But Virtue was determined to save Hercules from the danger that threatened him, and to use all her energies to win him from the seducing wiles of Vice. So she turned quickly round upon her rival, and said, “ What good, most hapless one, hast thou ? or what pleasure dost thou experience, since thou labourest not to ensure it ? For thou art filled with all things before thou hast desired them, eating before thou art hungry, and drinking before thou art thirsty; and that thou mayest receive pleasure from eating, thou must needs have various cooks to dress the choicest meats; and thou canst take no delight in drinking, unless thou art supplied with the richest wines, cooled in summer by snow, for which thou seekest everywhere. That thy sleep may be pleasant unto thee, thou must have soft mattresses, and couches, and cushions, whereon to repose. For thou sleepest not because thou art wearied with the labours of the day, but because thou hast nothing to do. Thou sayest thou art immortal; and so, in truth, thou art, but an immortal discarded by the gods, and dishonoured by men. Words of self-praise, to which it is ever sweet to listen, are never heard by thee; nor canst thou feast thine eyes with the most cheering sight which one can see, for thou canst never look upon any good deed which thou hast done. None ever place any reliance in thy words; none will lend their assistance when thou art in need ; and none of the good and wise will enlist themselves on thy side. Thy votaries, too, may pass their early days in pleasures, but they lay up sorrow, and distress, and anguish of mind, for their old age. Now I, on the con. trary, am ever with gods and men. No good or honourable deed, whether human or divine, is performed without my aid. The gods love me, and the good and virtuous among men hold me in honour, and obey my counsels. In me the toiling artificers find a true and faithful helpmate; masters a trusty guardian of their houses and goods; and servants a kind and gentle patroness. By my assistance the works of peace flourish and succeed; in war I am a most faithful ally; and on all occasions the truest partner of firm and lasting friendship. Besides, those who hear my words, and follow my precepts, enjoy their meat and drink, because they touch them not but when they stand in need of them. Sweeter is their sleep than that of the slothful, because their consciences are pure, and they seek not repose when their duties demand attention.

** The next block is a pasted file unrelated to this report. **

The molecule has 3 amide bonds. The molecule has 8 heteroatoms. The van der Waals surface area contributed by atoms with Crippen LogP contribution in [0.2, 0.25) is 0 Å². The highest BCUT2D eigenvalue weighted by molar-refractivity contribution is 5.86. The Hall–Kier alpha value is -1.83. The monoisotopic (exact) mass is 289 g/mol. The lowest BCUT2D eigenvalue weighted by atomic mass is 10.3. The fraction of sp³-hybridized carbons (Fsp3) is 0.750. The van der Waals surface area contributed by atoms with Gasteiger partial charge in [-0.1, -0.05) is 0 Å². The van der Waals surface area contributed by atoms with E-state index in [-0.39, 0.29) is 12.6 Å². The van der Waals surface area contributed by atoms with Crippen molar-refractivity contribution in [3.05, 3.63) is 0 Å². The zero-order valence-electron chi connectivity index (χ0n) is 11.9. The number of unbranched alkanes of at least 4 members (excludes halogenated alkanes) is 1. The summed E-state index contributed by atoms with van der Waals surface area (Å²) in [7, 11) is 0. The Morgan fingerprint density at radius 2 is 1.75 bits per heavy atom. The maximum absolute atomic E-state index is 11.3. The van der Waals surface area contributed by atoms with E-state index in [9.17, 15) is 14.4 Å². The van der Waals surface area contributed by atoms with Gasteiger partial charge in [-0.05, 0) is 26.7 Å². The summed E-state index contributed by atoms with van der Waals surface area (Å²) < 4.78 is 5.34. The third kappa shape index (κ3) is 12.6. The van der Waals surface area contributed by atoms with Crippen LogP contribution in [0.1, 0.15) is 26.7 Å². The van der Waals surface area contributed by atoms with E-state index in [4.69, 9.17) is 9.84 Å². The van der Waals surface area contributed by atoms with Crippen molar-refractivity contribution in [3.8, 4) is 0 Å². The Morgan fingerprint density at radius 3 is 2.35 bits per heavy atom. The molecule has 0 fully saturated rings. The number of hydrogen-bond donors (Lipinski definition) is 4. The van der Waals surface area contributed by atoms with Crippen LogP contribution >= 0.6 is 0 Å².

“ The young men are delighted when their elders are praised; and the elders rejoice in the bright honours and deathless glories to which the young men attain. Taught by me, all love ever to keep in mind the memory of the noble deeds of the olden times, and giving themselves up to imitate them, and to follow the actions of the just, they become most dear unto the gods, loved by their friends, and honoured by their native lands. Amongst my laborious but happy band, envy and malice find no place; but all are closely knit together by one fair chain of brotherly love, sorrowing and rejoicing with each other. Thus it is that their life passes happily and joyously away. And when death comes (as .come it will to all), they are not handed over to dark oblivion, unhonoured and unknown; but they pass sweetly to the islands of the blest; whilst the memory of them and their good deeds flourishes bright and green for ever. If, then, Hercules, son of good and virtuous parents, thou wilt only labour continually to ensure these things, thou shalt possess happiness which shall never fade away, and true, solid joy, which shall never deceive."
Awhile the youth sat in silent thought, as if duly weighing what he had just heard. And when he had thus reflected, he raised his eyes, and said, “ My choice is made ; may the gods approve and aid me in my good resolves. For I choose the steep and rugged path of virtue, with its future joys, in preference to the fair and easy one of vice, with its present pleasures, and its future destruction of all that good men hold as dear,"—W. B. Flower,